Ban on Christian Lobby Group Carries Tinge of Hubris

July 15, 2021 Updated: July 16, 2021


In a disturbing article published in The Epoch Times on July 14, it was revealed that the West Australian government had a policy where it could refuse to lease entertainment venues to groups with alternative views to the government.

Specifically, when the Australian Christian Lobby (ACL) applied to hold functions at the Albany Entertainment Centre and Perth Concert Hall, the manager of the venues, the Perth Theatre Trust (PTT), relied on this newly implemented policy to reject ACL’s request.

The policy, which came into effect a few days after the overwhelming election victory of Mark McGowan’s Labor government, states that the Trust will reject applications “where the content of the event does not represent the views of the West Australian government or the vast majority of Western Australians.”

It is difficult to imagine a more blatant violation of the rights to the free exercise of religion, the right to free speech, and the principle, according to which a person should not be discriminated against on the grounds of religion or political conviction.

The policy involves content-based discrimination because the PTT would have to examine the “content” of the applicant’s event. It is also a mystery as to how “the views of … the vast majority of Western Australians” could be ascertained with confidence.

This odious treatment of the ACL surely violates Section 62 of the Equal Opportunity Act 1984 (WA) which states that it is “unlawful for a person who … makes facilities available, to discriminate against another person on the ground of the other person’s religious or political conviction—(a) by refusing … to make those facilities available to the other person.”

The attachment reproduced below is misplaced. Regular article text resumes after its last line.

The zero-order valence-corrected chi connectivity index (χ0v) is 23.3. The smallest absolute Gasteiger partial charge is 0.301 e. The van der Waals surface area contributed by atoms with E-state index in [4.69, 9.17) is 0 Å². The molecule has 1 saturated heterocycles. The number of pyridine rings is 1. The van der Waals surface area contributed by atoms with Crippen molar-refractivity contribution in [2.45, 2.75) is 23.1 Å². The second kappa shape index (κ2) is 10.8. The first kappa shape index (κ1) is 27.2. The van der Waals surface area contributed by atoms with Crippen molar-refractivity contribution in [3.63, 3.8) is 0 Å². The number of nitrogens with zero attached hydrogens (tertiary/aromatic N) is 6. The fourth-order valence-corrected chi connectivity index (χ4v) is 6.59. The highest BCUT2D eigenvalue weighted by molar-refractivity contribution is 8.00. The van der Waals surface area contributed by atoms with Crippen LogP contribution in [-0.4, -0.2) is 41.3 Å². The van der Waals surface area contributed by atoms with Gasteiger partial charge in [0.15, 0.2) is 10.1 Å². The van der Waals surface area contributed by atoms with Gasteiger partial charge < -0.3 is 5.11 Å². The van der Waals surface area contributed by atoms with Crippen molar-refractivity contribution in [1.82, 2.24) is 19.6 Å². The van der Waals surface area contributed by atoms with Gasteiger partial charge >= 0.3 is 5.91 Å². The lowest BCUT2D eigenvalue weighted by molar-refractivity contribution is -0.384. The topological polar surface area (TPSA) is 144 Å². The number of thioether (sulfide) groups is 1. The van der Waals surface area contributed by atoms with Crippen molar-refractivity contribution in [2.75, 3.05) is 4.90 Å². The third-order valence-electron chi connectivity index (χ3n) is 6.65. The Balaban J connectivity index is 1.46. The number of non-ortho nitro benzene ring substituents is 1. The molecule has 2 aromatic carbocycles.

Epoch Times Photo
Albany Entertainment Centre in Albany, Western Australia, on April 25, 2011. (SeanMack/Wikimedia Commons)

The PTT’s reliance on this policy raises some troubling issues.

First, the rejection of ACL’s application indicates that a political party—re-elected with a colossal majority—may be inclined to disregard the basic legitimate expectations of civil decency, and may develop authoritarian tendencies that abrogate the rights of people, whose views are deemed to be incompatible with the government’s secular views.

Second, this disgraceful episode proves that human rights and equal opportunity legislation are meaningless legislative documents, if even the government can violate them with impunity.

Surely, if the article in The Epoch Times is a factual account of the incident, the PTT’s rejection of ACL’s application represents an egregious violation of the legislative rights of people to hold unrestricted religious or political views.

In such a case, these laws merely amount to meaningless rhetoric and vacuous expressions of prejudice and bias which, rather than prohibiting discrimination, instead condone and promote discrimination. Anti-discrimination and equal opportunity laws should be removed from the statute books if governments can violate them routinely with impunity.

Third, the actions of the PTT are a reminder that the free exercise of religion is not protected in Australia. Section 116 of the Australian Constitution, which states that the Commonwealth “shall not make any law … for prohibiting the free exercise of any religion” does not apply to the states.

Indeed, as a result, religion as such falls “under the residuary power of the States and not within a specific head of Commonwealth power. Hence, the effect of Section 116 is limited.”